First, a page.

Maine Cranberry Pest Reports (2018 and 2017)

2018 Reports:

August 16th: Haven’t seen 2nd-generation Blackheaded fireworm larvae yet, but the moths are around again so they must be getting ready!  Fruitworm levels seem about average to me.  Nobody I have visited has very much Cranberry tipworm (fantastic!!)

And . . . just an occasional Redheaded flea beetle and Bluntnosed leafhopper (I’ve been finding no more than 4 or so of each of those pests per 25 sweeps, which isn’t too concerning I don’t believe; no thresholds for those pests, but I think if you’re only seeing a few per 25 sweeps, you’re ok. They do better in drier conditions, and fortunately the second half of the season has been a lot wetter compared to the first part of the season.)

July 12th: The final keeping quality forecast is ready (Bangor didn’t pick up any additional points but Caribou gained one). Bangor finished with 6 points which translates to a forecast of “Fair to Good” and Caribou finished with 8 points, for a “Good” forecast. Keeping Quality Forecast (MS Word) | Keeping Quality Forecast (pdf)

All seems pretty quiet now for insect pests.  I finally found some tipworm yesterday in western Maine (not Turner!), at a site that avoided frost injury this season, and so far every site that suffered some frost damage (presumably on June 4th), has conspicuously been lacking in tipworm.  I think it’s safe to say that the timing of that frost killed off the tipworm.  That is a painful way to kill tipworm, though, of course.  But a little bit of a silver lining.  Switching gears to fireworm, it appears we are between generations now, as expected.  End of July and first week of August is when I would be expecting to see 2nd-generation larvae showing up; the offspring from any that were lucky enough to escape everyone’s attacks.  Hopefully the 2nd generation won’t be a factor!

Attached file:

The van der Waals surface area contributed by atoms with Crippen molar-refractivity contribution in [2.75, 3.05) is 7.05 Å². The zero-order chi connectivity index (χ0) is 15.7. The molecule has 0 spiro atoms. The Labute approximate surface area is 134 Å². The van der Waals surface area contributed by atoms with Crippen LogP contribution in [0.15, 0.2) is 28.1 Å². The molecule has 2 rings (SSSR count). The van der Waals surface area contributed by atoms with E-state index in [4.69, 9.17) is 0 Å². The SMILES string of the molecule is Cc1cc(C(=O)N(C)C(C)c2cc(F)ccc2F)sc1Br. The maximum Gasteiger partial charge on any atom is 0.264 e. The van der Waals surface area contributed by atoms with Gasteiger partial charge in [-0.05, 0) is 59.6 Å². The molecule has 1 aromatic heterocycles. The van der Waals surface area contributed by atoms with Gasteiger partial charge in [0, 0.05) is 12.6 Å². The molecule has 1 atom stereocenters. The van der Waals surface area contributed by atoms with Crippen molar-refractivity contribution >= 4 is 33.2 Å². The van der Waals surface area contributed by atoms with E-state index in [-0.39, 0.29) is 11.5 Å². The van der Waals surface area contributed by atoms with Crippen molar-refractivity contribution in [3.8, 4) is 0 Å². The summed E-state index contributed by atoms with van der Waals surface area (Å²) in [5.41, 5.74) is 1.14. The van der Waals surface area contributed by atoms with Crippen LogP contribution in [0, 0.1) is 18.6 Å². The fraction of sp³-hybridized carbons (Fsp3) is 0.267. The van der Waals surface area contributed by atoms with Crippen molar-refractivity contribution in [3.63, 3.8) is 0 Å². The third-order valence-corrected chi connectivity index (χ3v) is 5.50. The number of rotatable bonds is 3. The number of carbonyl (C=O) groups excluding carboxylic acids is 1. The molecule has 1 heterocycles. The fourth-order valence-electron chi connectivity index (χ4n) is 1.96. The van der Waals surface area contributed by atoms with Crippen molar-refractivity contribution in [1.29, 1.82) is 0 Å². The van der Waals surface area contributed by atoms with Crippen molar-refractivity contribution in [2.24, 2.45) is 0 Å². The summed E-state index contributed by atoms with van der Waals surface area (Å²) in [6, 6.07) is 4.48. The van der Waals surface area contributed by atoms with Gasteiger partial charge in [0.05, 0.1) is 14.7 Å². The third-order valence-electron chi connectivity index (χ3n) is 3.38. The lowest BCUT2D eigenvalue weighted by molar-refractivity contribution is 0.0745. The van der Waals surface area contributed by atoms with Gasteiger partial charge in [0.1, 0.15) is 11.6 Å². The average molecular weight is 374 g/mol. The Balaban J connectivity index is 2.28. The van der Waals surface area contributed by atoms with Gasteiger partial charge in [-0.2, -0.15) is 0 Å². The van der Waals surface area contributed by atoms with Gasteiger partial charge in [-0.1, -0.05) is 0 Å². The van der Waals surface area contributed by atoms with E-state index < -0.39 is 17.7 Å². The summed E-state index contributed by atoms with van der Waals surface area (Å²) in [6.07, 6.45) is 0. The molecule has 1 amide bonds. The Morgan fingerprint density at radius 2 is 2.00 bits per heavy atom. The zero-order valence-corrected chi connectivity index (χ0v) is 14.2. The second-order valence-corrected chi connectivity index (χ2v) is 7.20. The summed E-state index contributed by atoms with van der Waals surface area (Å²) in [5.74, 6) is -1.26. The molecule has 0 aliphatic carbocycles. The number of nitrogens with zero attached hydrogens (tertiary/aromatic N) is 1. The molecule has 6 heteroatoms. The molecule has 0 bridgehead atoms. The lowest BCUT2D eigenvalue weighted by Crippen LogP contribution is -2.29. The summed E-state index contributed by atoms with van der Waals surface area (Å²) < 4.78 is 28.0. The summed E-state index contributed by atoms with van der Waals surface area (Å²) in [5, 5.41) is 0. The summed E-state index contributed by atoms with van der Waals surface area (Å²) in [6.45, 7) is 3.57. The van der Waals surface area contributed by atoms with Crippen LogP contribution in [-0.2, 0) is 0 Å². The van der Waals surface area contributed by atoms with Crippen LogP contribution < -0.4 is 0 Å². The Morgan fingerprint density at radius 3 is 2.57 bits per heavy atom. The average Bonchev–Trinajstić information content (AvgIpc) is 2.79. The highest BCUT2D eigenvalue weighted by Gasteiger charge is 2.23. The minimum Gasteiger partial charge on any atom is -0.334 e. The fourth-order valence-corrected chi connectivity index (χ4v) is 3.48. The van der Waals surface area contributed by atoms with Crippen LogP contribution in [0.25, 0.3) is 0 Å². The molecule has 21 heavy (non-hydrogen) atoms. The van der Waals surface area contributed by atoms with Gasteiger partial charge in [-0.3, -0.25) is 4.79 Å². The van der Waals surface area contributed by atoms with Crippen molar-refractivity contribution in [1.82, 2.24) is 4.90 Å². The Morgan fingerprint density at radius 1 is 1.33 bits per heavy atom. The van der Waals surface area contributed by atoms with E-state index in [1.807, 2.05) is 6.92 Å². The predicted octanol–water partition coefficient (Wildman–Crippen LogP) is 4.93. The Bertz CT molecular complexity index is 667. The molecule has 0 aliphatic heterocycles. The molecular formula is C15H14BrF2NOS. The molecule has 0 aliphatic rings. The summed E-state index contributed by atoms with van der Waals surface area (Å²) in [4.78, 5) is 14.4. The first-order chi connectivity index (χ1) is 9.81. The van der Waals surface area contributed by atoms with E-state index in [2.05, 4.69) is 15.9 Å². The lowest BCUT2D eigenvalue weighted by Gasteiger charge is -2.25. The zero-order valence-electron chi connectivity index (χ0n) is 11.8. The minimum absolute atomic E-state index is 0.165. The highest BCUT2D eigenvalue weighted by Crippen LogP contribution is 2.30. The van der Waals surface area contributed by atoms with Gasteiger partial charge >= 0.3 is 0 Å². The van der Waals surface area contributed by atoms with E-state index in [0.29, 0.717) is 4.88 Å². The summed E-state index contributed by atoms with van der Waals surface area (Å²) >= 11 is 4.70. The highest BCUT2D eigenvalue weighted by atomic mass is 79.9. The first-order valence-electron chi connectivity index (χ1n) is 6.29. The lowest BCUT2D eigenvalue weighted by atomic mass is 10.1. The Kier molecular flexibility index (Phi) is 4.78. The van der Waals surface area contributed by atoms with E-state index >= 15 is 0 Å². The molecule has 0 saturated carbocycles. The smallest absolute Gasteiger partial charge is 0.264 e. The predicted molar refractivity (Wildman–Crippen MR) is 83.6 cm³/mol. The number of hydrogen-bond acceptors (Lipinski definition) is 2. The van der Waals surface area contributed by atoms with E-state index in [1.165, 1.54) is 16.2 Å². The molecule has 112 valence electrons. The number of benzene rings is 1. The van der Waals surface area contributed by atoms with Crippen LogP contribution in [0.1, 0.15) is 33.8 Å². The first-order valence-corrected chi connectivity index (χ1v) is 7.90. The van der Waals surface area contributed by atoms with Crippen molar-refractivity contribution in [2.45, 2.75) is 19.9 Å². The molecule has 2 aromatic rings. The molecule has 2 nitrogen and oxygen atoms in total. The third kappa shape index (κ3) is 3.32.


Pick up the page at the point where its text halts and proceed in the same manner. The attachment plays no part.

Pollination looks fine, from what I’ve seen.  And I’ve done ‘tagging’ of 20 random flowering uprights at each of three locations thus far, and the initial counts for those sites of “potential” berries per upright are: 3.14, 3.15, and 3.55.  Interestingly, the 3.15 site is organic, but still with a respectable starting number.

Four blackheaded fireworm larvae with red circles drawn around them to make them easier to see in the photo.
Four fully mature Blackheaded fireworm larvae as seen on 6/19/2018.

June 20th: Still finding blackheaded fireworm larvae and cranberry weevils. The fireworm are mostly fully developed now so will be pupating at any time as we close out this week.  So if you want to clean out whatever fireworm larvae you still have, you’ll need to use something that will work fast (a contact material, in other words), rather than something that needs to be eaten because the larvae I’ve been finding may not feed any more before pupating.

Cranberry stems injured by frost (Photo taken on 6/19/2018)
Cranberry stems injured by frost (Photo taken on 6/19/2018)

Cold night on June 3rd into June 4th: Have seen some frost damage at a few sites due to the cold night we experienced in early June. Bangor recorded a minimum of 37 degrees for June 4th (during the overnight hours I would presume), and it was as low as 30 in Houlton.

Photo showing some frost injury to a cranberry upright
Frost injury as seen on June 12th but which occurred on June 4th.

Factor in low/pocket areas, or areas where sprinklers didn’t quite reach, and you’ve got a recipe for some frost damage (see photos), which superficially resembles tipworm injury but the leaves at the tips are folded over a lot more than what you see with tipworm, and I’ve not seen any tipworm yet, either, though it should be around some at this point. With the more seriously injured tips, a good portion of the tips turned brown (moreso than what happens from tipworm).

June 1st: Blackheaded fireworm larvae and cranberry weevils are causing some problems, so be on the lookout for these two pests!  A few false armyworm and blossomworm caterpillars have started to show up this past week also, but in low numbers thus far. No signs of tipworm as yet; not enough new growth for them.